So you’ve got some freshly spun yarn that you’re ready to ply. The great news is that you’re half way to finished yarn, and this post will teach you how to take two (or three) single bobbins and ply them into a beautiful, well balanced yarn.
How to Ply Yarn
There are several ways to ply yarn, most commonly used are the Navajo (Chain) ply, and the 2-ply which we will be discussing in this post today.
In order to have a nicely plied finished product, you want to start with singles that are evenly spun. This means that they are as close to the same thickness and with the same twist as possible. It would be a miracle if this happens (even for experienced spinners), so don’t beat yourself up if they are not. We are all learning, after all! The best way to learn is to just do it.
Some people like to let the singles rest a bit before plying. If one yarn is super energized (meaning that it is “fresh” and the yarn wants to untwist) and the other is stale (meaning its been sitting there a while) it could make for a less balanced yarn. Some people say there is no difference, but I thought it worth mentioning at any rate.
First you’ll want to load your lazy kate with the two (or three) singles you wish to ply.
Make sure that the tails from both (all) bobbins are facing the same direction. You don’t want one spinning one direction while the other is going the opposite.)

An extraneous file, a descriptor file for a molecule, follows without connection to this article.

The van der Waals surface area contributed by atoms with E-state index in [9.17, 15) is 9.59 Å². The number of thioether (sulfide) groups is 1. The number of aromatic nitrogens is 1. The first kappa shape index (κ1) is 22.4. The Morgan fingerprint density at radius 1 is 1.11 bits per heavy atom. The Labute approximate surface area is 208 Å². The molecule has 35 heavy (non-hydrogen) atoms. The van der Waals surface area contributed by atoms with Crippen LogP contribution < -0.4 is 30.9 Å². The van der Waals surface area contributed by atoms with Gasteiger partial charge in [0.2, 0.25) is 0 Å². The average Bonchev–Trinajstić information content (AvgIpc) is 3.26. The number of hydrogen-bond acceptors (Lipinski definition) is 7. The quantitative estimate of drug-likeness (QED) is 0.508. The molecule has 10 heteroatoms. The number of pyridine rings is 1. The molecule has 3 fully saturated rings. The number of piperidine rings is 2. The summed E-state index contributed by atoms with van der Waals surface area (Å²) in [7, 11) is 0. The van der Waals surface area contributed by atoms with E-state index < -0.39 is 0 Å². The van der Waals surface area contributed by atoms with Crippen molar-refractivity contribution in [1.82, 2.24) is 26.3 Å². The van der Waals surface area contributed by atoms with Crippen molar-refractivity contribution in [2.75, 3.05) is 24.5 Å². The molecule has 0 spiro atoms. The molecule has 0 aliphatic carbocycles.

Using a fresh bobbin, attach both (all three) singles to the leader. I simply tie a knot.
Remember that we will always ply in the opposite direction as you spun the singles. Typically, you’ll spin the singles with a Z twist (clockwise) and ply them with an S twist (counter-clockwise). More on that here.
Keep the front hand closer to the orifice so that you can guide the twist into the yarn, without allowing it to over twist. This just takes practice, but you can check the amount of twist by allowing the plied yarn to hang suspended – just a little bit – in order to see if it hangs there nicely or kinks up on itself. (It should not kink.)
Keep the two yarns separated with your back hand. Try not to put a finger in between the strands. This can cause even the slightest bit of drag on just one of the singles, making half of the yarn tighter than the other, resulting in wobbly yarn.
Now you’ll ply the entirety of both singles around each other and onto one bobbin.
When you run out of yarn on just one of the bobbins, it is time to finish and set your yarn!
If you have enough extra yarn left on just one of the singles (you will always have at least some) then you can use that to practice a Navajo ply, also known as Chain ply.
Things to remember:
Practice with store-bought yarn first so you don’t ruin your handspun. I can not stress this enough! My first dozen (or so) attempts at plying were, shall we say, less than great. It felt like I ruined my hard work – which I did. Practice first with commercial or scrap yarn!
If one of the singles breaks, simply overlap the two broken ends a bit (similar to using a drop spindle) and continue plying. The other single will help to hide the spot and secure it.
With practice you will be a plying fool in no time!